I’ve never held back on my love for editing – it’s a special art form that takes a mass of seemingly disparate visual and aural elements, stitches them together into a rough narrative, and then mandates an extensive time to basically tell a story using a style that can reflect a director, a producer, or the editor.
There’s no single rule to creating good editing, but bad editing is recognizable and unforgivable. There’s no rules or a singular right way to tell a story, but you know quite clearly as a viewer when something doesn’t grab you, maintains interest, provokes, and resonate days or months after seeing a film.
Every editor also experiences a moment of what constitutes a Perfect Cut. It’s a combination of things: solving a nagging problem in trying to connect two images and sound, creating an impact on the viewer through the sum total of a couple or several images, or something that just feels sexy. It’s intangible, but you know when you’ve made a Perfect Cut because the transition between two images is invisible and tickles at the same time.
Good editing is also about balancing components within a scene or sequence of related moments, and then making those scenes move, with peaks and valleys that also have moments when they relate to each other, refer back to a theme or specific dramatic beat, or build upon a prior moment or reveal a twist, punchline, or conclusion to an intense story.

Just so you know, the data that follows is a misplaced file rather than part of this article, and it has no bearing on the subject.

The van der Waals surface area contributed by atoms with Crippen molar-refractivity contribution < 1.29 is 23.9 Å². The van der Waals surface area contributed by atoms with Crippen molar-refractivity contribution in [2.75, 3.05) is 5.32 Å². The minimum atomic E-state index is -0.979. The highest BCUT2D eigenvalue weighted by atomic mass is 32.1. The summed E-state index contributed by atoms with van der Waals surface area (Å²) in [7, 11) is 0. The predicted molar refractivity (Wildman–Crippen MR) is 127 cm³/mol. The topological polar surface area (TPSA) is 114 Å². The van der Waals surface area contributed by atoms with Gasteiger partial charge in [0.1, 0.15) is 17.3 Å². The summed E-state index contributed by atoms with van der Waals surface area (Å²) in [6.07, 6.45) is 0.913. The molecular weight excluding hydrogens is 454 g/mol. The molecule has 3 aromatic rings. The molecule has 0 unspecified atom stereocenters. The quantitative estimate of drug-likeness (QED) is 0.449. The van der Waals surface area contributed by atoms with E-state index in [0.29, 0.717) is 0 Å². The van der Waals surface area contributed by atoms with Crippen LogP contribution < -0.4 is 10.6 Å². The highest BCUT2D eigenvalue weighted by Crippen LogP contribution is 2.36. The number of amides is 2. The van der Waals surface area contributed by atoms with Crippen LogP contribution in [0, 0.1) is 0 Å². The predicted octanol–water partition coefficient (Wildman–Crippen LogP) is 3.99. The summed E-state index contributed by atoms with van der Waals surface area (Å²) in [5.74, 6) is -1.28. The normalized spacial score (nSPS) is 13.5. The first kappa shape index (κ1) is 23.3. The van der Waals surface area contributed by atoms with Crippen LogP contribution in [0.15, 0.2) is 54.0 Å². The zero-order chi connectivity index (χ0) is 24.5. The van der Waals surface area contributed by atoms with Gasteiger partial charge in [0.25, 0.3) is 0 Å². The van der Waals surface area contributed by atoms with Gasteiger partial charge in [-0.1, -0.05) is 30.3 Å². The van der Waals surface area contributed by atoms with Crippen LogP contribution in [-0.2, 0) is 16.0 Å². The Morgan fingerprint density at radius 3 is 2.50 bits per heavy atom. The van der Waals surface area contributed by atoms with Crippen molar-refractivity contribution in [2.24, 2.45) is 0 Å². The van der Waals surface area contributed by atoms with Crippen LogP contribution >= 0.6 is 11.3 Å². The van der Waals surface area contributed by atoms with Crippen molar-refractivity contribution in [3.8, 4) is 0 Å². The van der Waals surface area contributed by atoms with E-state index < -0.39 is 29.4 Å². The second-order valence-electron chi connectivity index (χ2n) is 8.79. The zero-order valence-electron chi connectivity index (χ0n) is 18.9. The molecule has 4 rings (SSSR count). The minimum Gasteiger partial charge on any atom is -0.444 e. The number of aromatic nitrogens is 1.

Editing also mandates a sense of pacing, whittling down a work, sometimes ripping it apart over and over again, repositioning material, and then making hairline slices here and there until it just feels right, or for a while, is perfect, and the film has an overall sense of balance. Nothing lags, nothing brings the story to a crashing halt for an indulgent moment(s), nothing veers into a ludicrous tangent, or steers in a direction that betrays the subject, insults the audience, and bores people to death.
Earlier this week I posted a review of Art Bastard (2016), a new documentary on NYC painter Robert Cenedella that recently screened at Toronto’s Hot Docs Ted Rogers Cinema, and I’m following up with a podcast interview featuring director and veteran editor Victor Kanefsky that’s now live at Libsyn, iTunes, and YouTube.
During our roughly 35 minute conversation we touch upon the making of Art Bastard and its sublime construction – it’s a textbook example on how to edit, pace, balance, and capture the life of a subject and aspects of his / her life – and the art of editing, as it relates to Kanefsky’s recent work, plus certain films in his lengthy and ongoing career as an editor, including the cult horror film Ganja & Hess (1976), and the iconic graffiti / hip-hop music / break dancing documentary Style Wars (1983), two films with complex editing that, like Art Bastard, reflect Kanefsky’s acumen as an editor.
Coming next: a review of the Finnish horror film White Reindeer / Valkoinen peura (1952) by Erik Blomberg, and starring the riveting Mirjami Kuosmanen.
And here’s a link to the YouTube video featuring an Intercine, an editing table used by film editors to rewind, view, shuttle through, and edit multiple film and audio tracks to make, what else, a movie:
In university we used German Steenbecks, but they had one room that contained a Super 16 Intercine that looked oh-so-pretty with its stylish Italian design and smooth whirring platters.
Mark R. Hasan, Editor